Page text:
Bring on the Renault Twizy.

The vehicle has 15kW, 57Nm electric motor powered by a lithium-ion battery with a range of 97Km and top speed of 76km/h on a 3 1/2 charge from a domestic powerpoint. It is about to go on sale in Europe with a price of Euro 7690 with a battery lease of Euro 49 a month. Given that many people at my work have $6000 bicycles that price seems cheap to me considering the features.

Clearly this vehicle is made for  inner-city motoring, the Twizy seats two in a tandem arrangement, is a mere 2.32m long and 1.19m wide. It has a deformable body; obviously is 4 wheeled; has lateral beams either side of the chassis; a driver’s airbag; a four-point harness at the front and a three-point safety belt at the rear. As occupants are protected and held in place, they are under no requirement to wear any sort of protective gear.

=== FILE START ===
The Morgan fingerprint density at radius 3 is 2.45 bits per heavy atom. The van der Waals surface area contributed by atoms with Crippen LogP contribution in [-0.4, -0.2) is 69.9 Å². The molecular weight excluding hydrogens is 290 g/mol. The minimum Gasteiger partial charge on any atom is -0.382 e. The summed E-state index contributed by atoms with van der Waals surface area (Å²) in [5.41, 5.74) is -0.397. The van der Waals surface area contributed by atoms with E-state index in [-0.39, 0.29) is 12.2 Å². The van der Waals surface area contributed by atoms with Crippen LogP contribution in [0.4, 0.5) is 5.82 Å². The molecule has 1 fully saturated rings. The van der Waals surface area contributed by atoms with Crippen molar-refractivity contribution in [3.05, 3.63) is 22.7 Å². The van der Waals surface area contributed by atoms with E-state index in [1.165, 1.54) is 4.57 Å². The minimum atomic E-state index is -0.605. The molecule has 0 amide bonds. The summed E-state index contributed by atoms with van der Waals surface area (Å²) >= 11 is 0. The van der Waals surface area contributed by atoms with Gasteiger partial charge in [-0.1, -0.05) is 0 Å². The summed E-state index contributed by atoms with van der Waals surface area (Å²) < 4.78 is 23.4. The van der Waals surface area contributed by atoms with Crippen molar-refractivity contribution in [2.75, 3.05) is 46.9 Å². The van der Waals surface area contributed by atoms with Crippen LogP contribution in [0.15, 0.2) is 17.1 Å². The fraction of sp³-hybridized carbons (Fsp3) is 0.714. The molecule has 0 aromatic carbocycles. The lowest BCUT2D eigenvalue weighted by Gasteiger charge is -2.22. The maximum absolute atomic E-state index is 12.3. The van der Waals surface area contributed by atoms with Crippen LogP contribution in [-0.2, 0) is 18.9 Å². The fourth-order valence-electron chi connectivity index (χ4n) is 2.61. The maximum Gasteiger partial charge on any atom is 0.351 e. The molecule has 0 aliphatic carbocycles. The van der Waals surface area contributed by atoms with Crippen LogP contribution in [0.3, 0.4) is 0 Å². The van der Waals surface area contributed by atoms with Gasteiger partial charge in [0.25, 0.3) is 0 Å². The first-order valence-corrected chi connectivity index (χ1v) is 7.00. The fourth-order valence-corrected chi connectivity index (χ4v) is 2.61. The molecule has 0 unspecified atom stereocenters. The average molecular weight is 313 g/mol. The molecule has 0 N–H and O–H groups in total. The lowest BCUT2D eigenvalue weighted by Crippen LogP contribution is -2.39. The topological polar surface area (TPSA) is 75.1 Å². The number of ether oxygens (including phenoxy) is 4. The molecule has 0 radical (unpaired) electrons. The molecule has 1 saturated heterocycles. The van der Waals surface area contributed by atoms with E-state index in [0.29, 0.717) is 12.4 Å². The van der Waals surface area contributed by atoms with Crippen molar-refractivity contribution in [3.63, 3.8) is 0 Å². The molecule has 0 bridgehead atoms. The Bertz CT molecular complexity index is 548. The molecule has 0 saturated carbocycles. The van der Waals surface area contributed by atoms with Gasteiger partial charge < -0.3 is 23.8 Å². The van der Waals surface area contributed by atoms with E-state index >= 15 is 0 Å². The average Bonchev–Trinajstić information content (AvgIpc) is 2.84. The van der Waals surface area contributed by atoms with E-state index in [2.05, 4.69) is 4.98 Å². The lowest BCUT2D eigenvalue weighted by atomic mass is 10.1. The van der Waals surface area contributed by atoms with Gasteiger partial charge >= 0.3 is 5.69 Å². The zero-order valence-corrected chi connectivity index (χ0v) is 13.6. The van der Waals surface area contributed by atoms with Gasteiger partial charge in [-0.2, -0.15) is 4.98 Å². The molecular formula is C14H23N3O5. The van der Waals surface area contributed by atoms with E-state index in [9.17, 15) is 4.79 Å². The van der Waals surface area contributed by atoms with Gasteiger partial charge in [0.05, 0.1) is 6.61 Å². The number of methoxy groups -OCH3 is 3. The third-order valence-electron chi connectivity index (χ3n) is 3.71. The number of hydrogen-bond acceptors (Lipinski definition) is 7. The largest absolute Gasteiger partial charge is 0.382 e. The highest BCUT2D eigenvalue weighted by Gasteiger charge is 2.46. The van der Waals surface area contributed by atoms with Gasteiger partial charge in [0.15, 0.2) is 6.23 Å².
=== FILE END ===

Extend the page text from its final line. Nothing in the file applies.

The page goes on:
You can imagine that a small-footprint platform vehicle has the potential to change the way inner-city infrastructure could work, but that is for the future.

The real question for now is would you buy one? I know I would.

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Comments

  1. I’m sure it’d find success as a niche product in Australia at that price, but i think it is unlikely to be a hit with the masses. $7700 euros is $10.5k and for that much you can pretty much buy a new Hyundai or Proton or something with AC/Heating, 4 seats, higher top speed etc.

    I suspect part of the problem is that the majority of Australians aren’t inner city dwellers or park and ride commuters. The vast majority of urban Australians live in the suburbs and commute by car on fairly high speed roads.

    The two electric car approaches I think are worth keeping an eye on are the Chevy Volt, which basically operates as a plug in electric car with generator backup, and the swappable electric car network like Better Place is rolling out. Supposing the price is right, they are both pretty close to perfect substitutes for conventional cars.